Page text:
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"if u want to accomplish anything keep ur head towards the stars and never look behind" - Polly

Office Romance

  • Date Submitted: 09/10/2013 03:49 PM
  • Flesch-Kincaid Score: 64 
  • Words: 450
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What should you do if your employees fall in love with one another?

Most people have very strong views on this subject. Those who are opposed argue that romantic attachments disturb the equilibrium of the workplace, interfere with professionalism, and unnecessarily confuse work and pleasure. They are right about all of this, of course. Work-based romances do get complicated. But is work so important that you can expect those working for you to sacrifice their emotional well-being for it? If your vice president of sales fell in love with a cubicle neighbor, could you seriously contend that work must come first?

According to CareerBuilder.com's annual romance-in-the-office survey, 39 percent of workers have dated a colleague and 30 percent of those got married. I'm just surprised the number is so low. We know that similar people (not opposites) attract. Statistically, you are highly likely to marry someone whose eyes, hair, height, body shape, and life experiences closely mirror your own. It's what psychologists call positive assortative mating, and all it means is that humans are drawn to people who are similar to themselves--those who make them feel comfortable and safe. Though straying out of that comfort zone may happen occasionally, such forays rarely end in matrimony.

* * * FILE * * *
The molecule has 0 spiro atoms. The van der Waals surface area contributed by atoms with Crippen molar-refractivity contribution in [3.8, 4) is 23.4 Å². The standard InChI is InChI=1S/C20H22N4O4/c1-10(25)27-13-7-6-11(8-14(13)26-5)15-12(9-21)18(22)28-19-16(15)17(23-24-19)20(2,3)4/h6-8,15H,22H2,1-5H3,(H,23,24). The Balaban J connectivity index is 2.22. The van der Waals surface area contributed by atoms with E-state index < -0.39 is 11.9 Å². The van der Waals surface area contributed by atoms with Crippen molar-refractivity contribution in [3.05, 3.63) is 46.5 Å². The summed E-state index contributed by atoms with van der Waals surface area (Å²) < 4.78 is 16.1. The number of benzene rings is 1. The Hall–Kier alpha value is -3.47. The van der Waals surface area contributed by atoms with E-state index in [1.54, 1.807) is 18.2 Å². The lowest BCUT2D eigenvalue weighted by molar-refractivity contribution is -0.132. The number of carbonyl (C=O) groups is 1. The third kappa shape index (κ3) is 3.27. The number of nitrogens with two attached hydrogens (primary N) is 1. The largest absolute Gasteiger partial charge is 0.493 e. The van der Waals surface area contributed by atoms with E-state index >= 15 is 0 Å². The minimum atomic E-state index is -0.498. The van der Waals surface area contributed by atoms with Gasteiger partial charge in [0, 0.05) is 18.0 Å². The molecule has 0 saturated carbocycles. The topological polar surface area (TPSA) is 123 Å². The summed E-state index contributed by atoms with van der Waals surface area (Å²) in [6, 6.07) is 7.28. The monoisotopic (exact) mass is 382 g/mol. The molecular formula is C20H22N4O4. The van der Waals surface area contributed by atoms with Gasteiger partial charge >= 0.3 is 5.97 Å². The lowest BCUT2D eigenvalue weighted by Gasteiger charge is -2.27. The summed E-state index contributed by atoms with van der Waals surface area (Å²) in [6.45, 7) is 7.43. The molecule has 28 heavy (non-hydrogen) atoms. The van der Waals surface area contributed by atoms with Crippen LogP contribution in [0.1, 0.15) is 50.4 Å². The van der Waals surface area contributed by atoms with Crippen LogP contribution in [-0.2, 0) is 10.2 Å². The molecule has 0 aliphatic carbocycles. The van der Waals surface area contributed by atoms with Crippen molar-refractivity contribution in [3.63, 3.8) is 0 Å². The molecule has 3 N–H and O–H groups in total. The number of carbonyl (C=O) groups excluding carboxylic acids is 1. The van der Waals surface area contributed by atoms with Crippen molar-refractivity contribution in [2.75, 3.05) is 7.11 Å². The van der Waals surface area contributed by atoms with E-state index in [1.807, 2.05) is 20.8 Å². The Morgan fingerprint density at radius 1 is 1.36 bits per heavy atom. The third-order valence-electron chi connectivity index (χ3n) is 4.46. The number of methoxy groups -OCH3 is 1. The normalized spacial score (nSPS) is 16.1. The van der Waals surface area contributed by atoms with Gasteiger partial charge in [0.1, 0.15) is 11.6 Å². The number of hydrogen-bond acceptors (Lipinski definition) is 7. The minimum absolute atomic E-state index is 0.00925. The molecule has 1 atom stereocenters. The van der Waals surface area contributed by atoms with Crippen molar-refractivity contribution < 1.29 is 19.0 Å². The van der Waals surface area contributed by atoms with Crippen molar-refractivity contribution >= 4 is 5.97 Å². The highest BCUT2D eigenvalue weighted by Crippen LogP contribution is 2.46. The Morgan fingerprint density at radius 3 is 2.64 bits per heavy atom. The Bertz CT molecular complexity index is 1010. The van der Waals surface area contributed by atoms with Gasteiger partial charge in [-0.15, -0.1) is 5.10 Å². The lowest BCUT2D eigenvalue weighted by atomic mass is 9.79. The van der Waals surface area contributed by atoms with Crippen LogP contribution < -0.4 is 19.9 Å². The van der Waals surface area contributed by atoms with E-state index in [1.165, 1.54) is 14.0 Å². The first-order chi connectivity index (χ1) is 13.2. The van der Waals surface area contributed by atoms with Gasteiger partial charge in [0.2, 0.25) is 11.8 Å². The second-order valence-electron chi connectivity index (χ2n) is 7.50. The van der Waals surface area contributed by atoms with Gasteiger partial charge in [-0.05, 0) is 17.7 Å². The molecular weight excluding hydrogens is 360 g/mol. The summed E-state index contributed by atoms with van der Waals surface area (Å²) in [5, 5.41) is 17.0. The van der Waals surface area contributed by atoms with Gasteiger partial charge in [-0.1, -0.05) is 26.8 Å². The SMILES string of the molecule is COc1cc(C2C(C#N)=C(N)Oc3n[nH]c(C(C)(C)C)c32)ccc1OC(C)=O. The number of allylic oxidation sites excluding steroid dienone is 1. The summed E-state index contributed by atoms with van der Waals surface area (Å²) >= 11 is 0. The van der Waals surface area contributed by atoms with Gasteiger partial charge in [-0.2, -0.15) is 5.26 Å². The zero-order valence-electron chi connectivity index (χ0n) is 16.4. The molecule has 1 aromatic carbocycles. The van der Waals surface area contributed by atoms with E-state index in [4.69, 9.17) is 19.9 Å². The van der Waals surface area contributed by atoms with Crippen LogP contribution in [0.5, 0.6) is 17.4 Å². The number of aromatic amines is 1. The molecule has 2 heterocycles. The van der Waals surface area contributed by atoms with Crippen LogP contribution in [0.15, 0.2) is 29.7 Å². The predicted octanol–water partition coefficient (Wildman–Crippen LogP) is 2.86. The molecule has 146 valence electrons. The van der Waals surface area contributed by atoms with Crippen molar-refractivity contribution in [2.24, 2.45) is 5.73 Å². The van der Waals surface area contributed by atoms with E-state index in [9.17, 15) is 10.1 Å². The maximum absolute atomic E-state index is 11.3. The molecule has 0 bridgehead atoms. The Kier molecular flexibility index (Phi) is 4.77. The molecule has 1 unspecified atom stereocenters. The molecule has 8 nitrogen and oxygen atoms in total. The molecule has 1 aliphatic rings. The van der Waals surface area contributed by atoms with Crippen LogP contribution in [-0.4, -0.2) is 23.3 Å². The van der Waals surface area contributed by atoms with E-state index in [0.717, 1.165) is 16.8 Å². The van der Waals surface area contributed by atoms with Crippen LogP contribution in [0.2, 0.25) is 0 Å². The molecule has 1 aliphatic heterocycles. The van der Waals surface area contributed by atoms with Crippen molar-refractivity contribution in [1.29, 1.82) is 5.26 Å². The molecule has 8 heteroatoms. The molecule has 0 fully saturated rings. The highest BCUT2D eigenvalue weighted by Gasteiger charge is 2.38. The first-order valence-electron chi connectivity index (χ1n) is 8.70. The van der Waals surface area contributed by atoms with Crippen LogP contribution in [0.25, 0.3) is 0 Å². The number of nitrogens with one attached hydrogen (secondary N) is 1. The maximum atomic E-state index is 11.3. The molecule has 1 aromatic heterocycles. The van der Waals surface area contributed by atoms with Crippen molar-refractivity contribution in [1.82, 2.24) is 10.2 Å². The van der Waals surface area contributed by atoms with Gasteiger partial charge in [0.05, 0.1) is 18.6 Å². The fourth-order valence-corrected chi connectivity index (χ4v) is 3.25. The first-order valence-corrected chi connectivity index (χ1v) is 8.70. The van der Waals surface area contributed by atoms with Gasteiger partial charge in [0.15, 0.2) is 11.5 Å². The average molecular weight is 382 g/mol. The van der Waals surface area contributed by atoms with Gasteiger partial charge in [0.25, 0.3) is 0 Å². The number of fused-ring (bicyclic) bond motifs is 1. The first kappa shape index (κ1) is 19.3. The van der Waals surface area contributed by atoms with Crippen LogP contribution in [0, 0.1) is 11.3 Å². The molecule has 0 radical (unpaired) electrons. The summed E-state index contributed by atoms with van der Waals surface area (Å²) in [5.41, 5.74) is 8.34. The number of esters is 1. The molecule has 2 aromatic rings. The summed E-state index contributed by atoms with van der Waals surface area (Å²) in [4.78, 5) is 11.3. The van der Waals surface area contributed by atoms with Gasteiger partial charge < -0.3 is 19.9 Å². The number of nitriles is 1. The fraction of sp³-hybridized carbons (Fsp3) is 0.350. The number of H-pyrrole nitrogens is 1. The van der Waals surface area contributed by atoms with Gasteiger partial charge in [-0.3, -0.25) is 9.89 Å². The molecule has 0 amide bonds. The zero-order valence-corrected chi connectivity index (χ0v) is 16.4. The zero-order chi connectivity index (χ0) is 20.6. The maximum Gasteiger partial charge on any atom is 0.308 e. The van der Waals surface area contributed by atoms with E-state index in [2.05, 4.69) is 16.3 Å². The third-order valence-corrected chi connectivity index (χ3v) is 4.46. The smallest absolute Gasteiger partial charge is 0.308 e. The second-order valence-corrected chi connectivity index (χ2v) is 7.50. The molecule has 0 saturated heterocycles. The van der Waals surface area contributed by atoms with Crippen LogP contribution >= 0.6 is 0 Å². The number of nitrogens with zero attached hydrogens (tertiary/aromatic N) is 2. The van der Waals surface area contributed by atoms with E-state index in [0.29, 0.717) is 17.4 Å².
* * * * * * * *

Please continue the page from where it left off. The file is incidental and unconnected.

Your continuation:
Add to all that the fact that occupation choice says a huge amount about people: what they enjoy and value. As such, your employees are all highly likely to find they work alongside people who share their tastes and preferences. Who would be surprised that some of those people are attractive in other ways, too?

I met my first husband at work. I'm afraid we conformed to all the statistics: roughly the same everything, including initials. Dating while working in the same department was stressful because it felt so visible, because meetings were tremendously distracting. When we got married, we felt we had to invite the whole department. And when, years later, my husband died, I felt as...

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